Divest MTA presents demands, stages “birthmark tattoo” action

Climate change activist group Divest MTA presented a list of demands to the Board of Regents at an open meeting on Friday, Feb. 2. The group advocates for the divestment of university funds from fossil fuels attended the 9 a.m. meeting to outline its concerns and suggest a plan of action for the University to undertake.

Divest MTA displayed the already dangerous carbon levels in the atmosphere for the years when current students were born. Chaoyi Liang/Argosy

Divest’s members wore all black, with orange felt squares and pieces of paper stating the carbon level of the atmosphere the year they were born pinned to their shirts. Roughly 30 seats were reserved for Divest MTA members at the meeting.

Divest made four demands of the board: create an ad-hoc committee to analyze the University’s options for a divested endowment fund with a variety of investment firms; host a public forum to gain community opinions on divestment; make a report on these investigations available to the public by May 2018; and hold a vote either accepting or rejecting divestment by the board’s first meeting of the 2018-19 academic year.

Tina Oh, an organizer with Divest MTA, stressed the repercussions of climate change, particularly for young people. “In 1996, the year that I was born, there was 362 parts per million of carbon within the atmosphere,” she said. “Scientists have confirmed that 350 parts per million is the safe upper limit of carbon – which means that many students at Mount Allison right now, many young people who are standing in this room, were already born into a dying world.”

“The political climate concerning fossil fuels globally is changing,” said Louis Sobol, another Divest MTA organizer who spoke during the presentation. “As nations and communities reduce their reliance on fossil fuels, the industry suffers. Its social license erodes, and its viability will inevitably decrease.” Concluding Divest MTA’s statement, Sobol said, “Do the right thing. Be on the right side of history.”

Ron Outerbridge, the board chair, then opened up the floor for questions.

Board member Cheryl Hodder asked whether Divest MTA members would be interested in participating in local activities. Another board member, Sarah Young, asked Divest how they would prioritize their demands.

The end of Divest MTA’s presentation was met with applause from the board, after which Divest members left the meeting. In the lobby of the Student Centre, they gathered to receive and give “birthmark tattoos,” inspired by a 2015 protest at Tate Britain. Activists occupied a gallery and tattooed one another to protest the sponsorship of an art exhibit by oil company BP. The tattoos, like the pieces of paper Divest MTA members had pinned to their shirts, stated the atmospheric carbon level of individuals’ birth years.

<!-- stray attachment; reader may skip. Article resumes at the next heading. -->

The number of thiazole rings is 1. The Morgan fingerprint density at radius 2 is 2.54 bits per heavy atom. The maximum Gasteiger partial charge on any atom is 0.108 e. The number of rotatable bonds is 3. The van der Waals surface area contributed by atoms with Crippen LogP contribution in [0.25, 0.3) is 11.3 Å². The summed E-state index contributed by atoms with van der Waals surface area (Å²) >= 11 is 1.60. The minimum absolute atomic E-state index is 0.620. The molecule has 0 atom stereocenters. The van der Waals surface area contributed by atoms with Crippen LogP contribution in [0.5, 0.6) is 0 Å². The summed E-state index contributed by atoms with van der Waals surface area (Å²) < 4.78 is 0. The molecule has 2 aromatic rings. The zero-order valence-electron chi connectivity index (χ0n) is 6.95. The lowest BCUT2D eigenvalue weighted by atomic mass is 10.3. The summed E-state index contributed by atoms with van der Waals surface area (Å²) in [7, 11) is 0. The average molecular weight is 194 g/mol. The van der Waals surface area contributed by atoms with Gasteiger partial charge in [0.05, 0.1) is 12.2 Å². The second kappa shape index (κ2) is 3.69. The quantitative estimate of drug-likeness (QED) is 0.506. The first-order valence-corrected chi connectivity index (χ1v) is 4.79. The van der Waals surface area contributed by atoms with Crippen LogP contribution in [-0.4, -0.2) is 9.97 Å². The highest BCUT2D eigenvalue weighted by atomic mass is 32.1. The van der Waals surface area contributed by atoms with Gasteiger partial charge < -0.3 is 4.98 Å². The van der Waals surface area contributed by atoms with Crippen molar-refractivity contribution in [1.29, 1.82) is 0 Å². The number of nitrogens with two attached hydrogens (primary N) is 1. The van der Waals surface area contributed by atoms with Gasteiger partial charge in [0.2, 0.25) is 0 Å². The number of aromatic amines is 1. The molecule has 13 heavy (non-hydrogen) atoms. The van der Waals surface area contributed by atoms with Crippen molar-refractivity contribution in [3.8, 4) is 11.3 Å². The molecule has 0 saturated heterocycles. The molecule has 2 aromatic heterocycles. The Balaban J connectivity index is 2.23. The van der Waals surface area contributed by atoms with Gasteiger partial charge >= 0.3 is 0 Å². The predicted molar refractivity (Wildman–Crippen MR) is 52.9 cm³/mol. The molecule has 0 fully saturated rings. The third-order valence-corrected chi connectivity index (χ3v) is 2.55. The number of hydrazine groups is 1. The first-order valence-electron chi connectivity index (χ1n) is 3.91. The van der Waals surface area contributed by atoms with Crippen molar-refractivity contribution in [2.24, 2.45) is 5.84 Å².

Hanna Longard, another Divest MTA organizer, said she hoped the board would listen to the group’s demands. “I guess at this point I’m just hoping that they take us seriously and that they do put in the work that we’re asking,” she said. “I wish they had asked more questions. I would have really liked to see them engage more in this platform that they have here with us.”

Last year Divest MTA staged a number of actions in protest of Mt. A’s continued investment in fossil fuels, including a three-day campout in the academic quad and a sit-in at Centennial Hall last March. These actions were sometimes contentious for their escalation.

Inspired by a 2015 tattoo protest by climate change activists in Tate Britain, Divest MTA offered students a choice between temporary sharpie and permanent stick and pokes for their carbon level “birthmark” tattoos. Gillian Hill/Argosy

Divest MTA is “composed of Bell Scholars, we’re composed of members of the students’ union, we’re students that are very active within our own academic departments,” said Oh. “I understand maybe the Board of Regents thinking of us as students that are disruptive and radical even, but that couldn’t be further from the case.”

“Climate change and fighting climate injustice – it’s not just a student issue, it’s something that we’re carrying forward throughout our whole lives, and the tattoos are exemplary of that commitment to this cause,” said Longard. “This is something that is ongoing.”

“Moving forward, I think definitely we’ll wait to hear what the Board of Regents have to say about our recommendations,” said Oh.

Divest MTA meets every Tuesday at 7 p.m. in Avard Dixon 117. Their meetings are open to the public.

The Board of Regents has not yet announced any news about how it will address Divest MTA’s demands. Their next meeting is set for May 2018.

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